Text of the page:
EIAS 7 Tips thread

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Old 11 November 2007   #1
EIAS 7 Tips thread

I know how many of us users avoid manuals, so here are a few quick tips to help get you started with your fresh copies of EIAS7.

HDRI

1. You do not need to use a hi-res HDRI for lighting; it's slower to render and harder to work with. At the most you will need a 800pixels wide (often 500pixels or pixels will do) map for lighting. If you get a little noise in your render you can blur the map, this will help eliminate it, if it doesn't, add a few more primary rays.

2. If you have a ground plane in your scene, make sure you set the 'Band Angle' for your HDRI map to 90 degrees - this option can be found in the Projection tab for the image. This is useful because your ground plane will be blocking half the rays cast by the HDRI as they are being cast from underground effectively halving the amount of rays hitting your scene.

3. It can sometimes be a good idea when using GI Glossy to set the Amount (in 'Glossy' options) to 0.1 and then use the Specular Falloff in the material palate as an amplifier, you might big numbers in this box (10 or more). This way you can control GI Glossy on an object by object basis.

4. In an animation if you get strange blocky render result (render artefacts) change the Colour Tolerance GI setting to a higher number, this will swap out the artefacts for noise which is often harder to see. Generally a setting of between 5 and 10 is good.

5. Think of the 'Sky Light' as the exposure setting for the HDRI.


LAYERS RENDERING

1. You can add a 'Final Render' layer in order to incorporate a Camera flattened image into your PSD. By default this is set to the 'Difference' layer mode which will allow you to see how the traditional flat render differs from your layered render. A .img produced by Camera and a layered PSD in Photoshop will not match in some situations because Camera uses some layer modes (such as 'add') that don't exist in Photoshop - they do however exist in After Effects. You will find that you can get a result that is almost identical or identical in most situations. Remember that if you add more then one copy of a layer (for example two Ambient/GI layers - see below) your final render will not match your layered renderl - for obvious reasons.

2. To get a single mask of several groups at once, simply add the desired groups to a selection set and add the ei_layers shader.shl for that set. Only enable the 'Mask' layer and set the number of masks to 0.

3. You can drag selection sets from the Selection Set Editor onto the EI layers tab in the Render Settings window (alt-drag them).

4. Bitmap reflections and Raytrace reflections are now separate, this means you can have three types of reflection on one object: Bitmap, Raytrace and Glossy (specular layer).

5. To get a quick and cheap Occlusion pass set up two Ambient/GI layers in the layers shader, leave one as default and uncheck 'Diffuse Bias' on the other. Then in Photoshop change the second Ambient/GI layer's (the one with 'Diffuse Bias' disabled) layer mode to 'Multiply', then use Levels to fake the 'Distance Limit' option. It's cheap and fast. A surface blur will often help smooth the pass.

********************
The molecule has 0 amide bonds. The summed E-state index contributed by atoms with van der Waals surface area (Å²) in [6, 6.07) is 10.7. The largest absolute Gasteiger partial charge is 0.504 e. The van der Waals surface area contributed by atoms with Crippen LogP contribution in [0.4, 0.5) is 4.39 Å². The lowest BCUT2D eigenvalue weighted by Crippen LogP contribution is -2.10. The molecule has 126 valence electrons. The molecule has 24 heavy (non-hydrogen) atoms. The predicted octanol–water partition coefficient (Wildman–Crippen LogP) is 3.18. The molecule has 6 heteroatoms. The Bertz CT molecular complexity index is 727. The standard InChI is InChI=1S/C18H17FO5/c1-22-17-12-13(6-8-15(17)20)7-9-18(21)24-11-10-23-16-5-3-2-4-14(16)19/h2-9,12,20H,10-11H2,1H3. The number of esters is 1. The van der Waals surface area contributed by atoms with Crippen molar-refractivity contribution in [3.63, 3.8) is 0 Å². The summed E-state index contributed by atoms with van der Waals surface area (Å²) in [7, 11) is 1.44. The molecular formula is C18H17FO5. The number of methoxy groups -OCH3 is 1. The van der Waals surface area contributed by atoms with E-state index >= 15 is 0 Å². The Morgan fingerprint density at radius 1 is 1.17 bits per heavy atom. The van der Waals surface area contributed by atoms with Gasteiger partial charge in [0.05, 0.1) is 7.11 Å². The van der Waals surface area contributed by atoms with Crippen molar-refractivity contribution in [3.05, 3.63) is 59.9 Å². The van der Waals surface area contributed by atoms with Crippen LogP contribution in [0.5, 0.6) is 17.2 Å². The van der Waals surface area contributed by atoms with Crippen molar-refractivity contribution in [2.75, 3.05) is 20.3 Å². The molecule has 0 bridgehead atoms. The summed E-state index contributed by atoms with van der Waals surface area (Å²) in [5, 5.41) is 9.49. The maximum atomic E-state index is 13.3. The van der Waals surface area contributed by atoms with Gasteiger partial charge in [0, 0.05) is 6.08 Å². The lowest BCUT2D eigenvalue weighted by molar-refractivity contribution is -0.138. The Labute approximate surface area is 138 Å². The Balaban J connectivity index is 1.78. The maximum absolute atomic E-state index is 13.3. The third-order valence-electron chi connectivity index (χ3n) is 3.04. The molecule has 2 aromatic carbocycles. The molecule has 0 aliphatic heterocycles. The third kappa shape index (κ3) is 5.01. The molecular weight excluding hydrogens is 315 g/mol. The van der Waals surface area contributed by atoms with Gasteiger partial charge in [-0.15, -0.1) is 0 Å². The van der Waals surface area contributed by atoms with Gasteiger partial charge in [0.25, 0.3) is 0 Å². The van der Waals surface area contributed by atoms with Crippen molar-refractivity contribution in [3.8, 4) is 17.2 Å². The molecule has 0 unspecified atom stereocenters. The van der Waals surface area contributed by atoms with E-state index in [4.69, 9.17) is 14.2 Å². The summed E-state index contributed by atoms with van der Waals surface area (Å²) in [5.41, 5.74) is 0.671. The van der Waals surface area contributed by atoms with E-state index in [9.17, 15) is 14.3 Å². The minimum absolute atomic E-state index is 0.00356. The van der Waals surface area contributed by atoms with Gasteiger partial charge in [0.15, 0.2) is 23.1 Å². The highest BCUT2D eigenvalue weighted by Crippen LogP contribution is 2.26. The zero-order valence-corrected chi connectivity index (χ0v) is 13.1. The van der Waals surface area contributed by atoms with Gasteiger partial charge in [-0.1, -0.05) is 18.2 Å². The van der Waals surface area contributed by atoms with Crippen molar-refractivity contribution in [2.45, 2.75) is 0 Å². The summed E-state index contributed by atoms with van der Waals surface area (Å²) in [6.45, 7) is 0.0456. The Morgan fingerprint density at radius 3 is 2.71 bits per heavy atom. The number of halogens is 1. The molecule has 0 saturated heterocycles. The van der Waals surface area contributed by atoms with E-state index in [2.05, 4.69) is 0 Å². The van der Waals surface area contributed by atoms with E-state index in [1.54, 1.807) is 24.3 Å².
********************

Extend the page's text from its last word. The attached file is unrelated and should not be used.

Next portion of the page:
6. It might help to think of the Layer shaders as 'observers' of a render. Camera will render according to the settings and flags in the Render Settings window and the layers shaders will observe the render and sample out the bits they need to create their output.

7. The RPF shader contains layers/ data that simply wouldn't make any sense in a Photoshop file - for example z-buffer and UV information. To use these layers in After Effects, you will need to add the '3D Channel Extract' filter and select the desired RPF layer from the drop-down menu.
 
Old 11 November 2007   #2
Hi Ian

Thanks for the v7 jump start notes - very useful indeed.

In relation to v7 are there any known issues one should be aware about when updating an older v6.5 project to v7? I was thinking about the change in bump size issues in the last update and the 'use as value' being switched on all your textures on a very early update.

Cheers

Robert
 
Old 11 November 2007   #3
Hi Robert,

Thanks You need not worry about the bump settings between 6.5 and 7, you only need to pay close attention to that if you are updating projects from 5.5 and earlier.

On the Mac, to get a project from 6.5 PPC to 7 UB:

1. Open the project in 6.5
1b. Remove all Northern Lights plug-ins (they are not compatible between versions).
2. Collect the project using ALL folders
3. BIN the Sockets and Shaders folders
4. Open the project in V7.

Quite easy really, though you may be missing a few shaders that aren't UB yet.

Best,
Ian
 
Old 11 November 2007   #4
Excellent - thanks for the advice.

Are the Northern light plugins still not compatible even if I'm still running on a PPC?

Cheers again

Robert
 
Old 11 November 2007   #5
Quote:
Originally Posted by bradfilms

Are the Northern light plugins still not compatible even if I'm still running on a PPC?


Correct, they are not compatible. There was an issue in the techniques the NLT used to store data that made it impossible for them to work. It's a very unique sort of problem and caused Blair a lot of concern. He felt the best way to move forward with his plug-ins was to create new versions that would not be backward-compatible.
 
Old 11 November 2007   #6
Thanks Matt for the information.

I better update all of my northern light plugins before the big arrival next week.

Robert
 
Old 11 November 2007   #7
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